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some regards, there is no difference to the level of violence in video games than the level of violence in “television cop shows” or “the latest Stallone, Schwarzenegger, or Bruce Willis vehicle, all of which feature more blood, bigger explosions, and higher body counts”(Herz 183). Increasing violence has become a part of our society, and it can be found in books, movies, magazines, music, etc. I attended a workshop held by Patrick Jones at the Edmonton Public Library recently and as I listened to him list his recommended titles for building a great collection for young adults, I realized that most of the titles being published for this age group dealt with violence, abuse and death, some in very graphic and detailed forms. James Paul Gee expresses his opinion that “the issue of violence and video games is widely overblown” especially considering we live “in a world where real people are regularly really killing real people in wars across the world that we watch on television” (10). Another example is the game of dodgeball. It is a game that nearly every child learns in elementary school and it is a popular game among physical education teachers and students. However, the essence of the game is to launch a rubber ball as hard as you can at a person on the opposing team in order to eliminate them. Injuries run rampant with this game, they are often bragged about in the school yard, yet ironically “a great hue and cry would ring out if any legislator tried to ban dodgeball, because it is an American institution” and I would argue a Canadian institution as well (Herz 183). Other concerns about the violence and inappropriate content of video games come up in regards to the portrayal of women in these games. Eugene Provenso points out that women are often portrayed in video games as victims in need of rescue and that “the games not only socialize women to be dependent, but also condition men to assume dominant gender roles” (100). While this may be true in some video games, there are games on the market today that portray women in a power position, such as with Lara Croft: Tomb Raider, although Steven Poole points out that “given her lecherously silicon-enhanced curves” if she ever sat down, “she would never get up again” (53). As well, thereare games on the market that permit the creation of characters, and players can choose female characters as well as male and other (alien, monster, animal, etc) characters. It could be argued that the unfair and inappropriate portrayal of women in video games will alter as more women become video game players and demand more equal representation in character development. As well, as a child game player with Super Mario Brothers, I never considered the princess to be a weak and submissive sexist portrayal of women. In fact, I was Mario when playing these games and apart from holding hands with the princess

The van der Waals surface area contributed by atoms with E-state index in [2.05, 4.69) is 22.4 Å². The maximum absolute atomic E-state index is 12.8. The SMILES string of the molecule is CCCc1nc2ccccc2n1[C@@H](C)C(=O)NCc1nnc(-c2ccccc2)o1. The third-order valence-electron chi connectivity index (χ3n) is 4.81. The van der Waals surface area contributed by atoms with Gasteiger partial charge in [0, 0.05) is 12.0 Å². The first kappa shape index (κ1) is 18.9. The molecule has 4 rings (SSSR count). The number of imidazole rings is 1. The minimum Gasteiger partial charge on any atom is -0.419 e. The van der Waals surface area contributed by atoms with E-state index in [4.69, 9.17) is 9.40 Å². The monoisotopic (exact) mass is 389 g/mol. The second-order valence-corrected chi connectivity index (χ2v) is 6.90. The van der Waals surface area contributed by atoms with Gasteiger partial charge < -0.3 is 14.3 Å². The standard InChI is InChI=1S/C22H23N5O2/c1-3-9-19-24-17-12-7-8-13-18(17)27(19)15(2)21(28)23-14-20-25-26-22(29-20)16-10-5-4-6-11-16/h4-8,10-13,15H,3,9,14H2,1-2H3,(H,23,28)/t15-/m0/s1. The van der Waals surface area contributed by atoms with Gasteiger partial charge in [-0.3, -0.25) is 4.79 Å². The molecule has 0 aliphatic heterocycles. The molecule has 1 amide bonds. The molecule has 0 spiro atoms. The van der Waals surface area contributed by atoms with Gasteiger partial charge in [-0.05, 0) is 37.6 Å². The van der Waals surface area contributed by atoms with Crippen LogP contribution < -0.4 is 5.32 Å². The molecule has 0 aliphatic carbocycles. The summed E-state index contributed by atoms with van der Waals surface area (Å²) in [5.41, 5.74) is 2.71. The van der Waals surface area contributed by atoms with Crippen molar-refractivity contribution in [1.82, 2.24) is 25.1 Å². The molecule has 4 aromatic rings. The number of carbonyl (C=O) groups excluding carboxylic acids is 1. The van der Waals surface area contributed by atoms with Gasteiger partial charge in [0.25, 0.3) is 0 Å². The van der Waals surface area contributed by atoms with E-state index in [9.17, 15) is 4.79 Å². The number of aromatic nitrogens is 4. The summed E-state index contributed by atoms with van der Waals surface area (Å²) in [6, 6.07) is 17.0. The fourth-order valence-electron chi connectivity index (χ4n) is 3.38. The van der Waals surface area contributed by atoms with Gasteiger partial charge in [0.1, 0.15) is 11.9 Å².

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when I saved her, I didn’t think about her all that much. As well, lots of men play the Lara Croft game, and therefore act and associate through the eyes of the woman protagonist. These examples present arguments for the possibility that video games create a neutral gender environment that allows players to act as someone else for the duration of the game, male or female. The important thing to keep in mind is that the portrayal of women in media has been an issue for decades. Barbie in fact is an extremely popular toy for young girls, and boys, around the world. However, the actual figure of Barbie is much like Poole’s description of Lara Croft – her proportions are so exaggerated that if she were a real person, she would not be able to stand properly or function at all. Perhaps it is not that video games are designed to present a poor presentation of women, but that our culture appears to still have a hard time straying from such representations. While much debate still carries on in regards to video games, violence and inappropriate content, there is no sufficient research to back up the claims that playing violent video games will lead to aggressive behaviour in young people. C.E. Emes points out the following three points in regards to this: The number of well-conducted research studies in this field is small The reliability and validity of the procedures used to measure aggression is questionable. Research into the long-term effect of playing videogames is lacking (qtd. in Newman 68) While it appears that the arguments have no foundation in fact, they are still concerns and in response to some of these issues, a ratings system was designed for video games, much like the one available for movies and films. This ratings system, created by the Entertainment Software Ratings Board (ESRB), provides a way for parents to monitor the content of the games by giving “consumers information about the content of an interactive video or computer entertainment title and the ages for which the title is appropriate” (“Understanding Video Game Ratings”). There are five main categories: Early Childhood (EC) for children 3 and up, Everyone (E) for children 6 and up, Teens (T) for people aged 13 and up, Mature (M) for ages 17 and up and finally Adults Only (AO). While the idea and the concept behind these ratings is good, it can be difficult to keep the lines between different rating categories clear cut. Sometimes games can be borderline and fall within the top portion of say the Teen category because it does not hold enough violent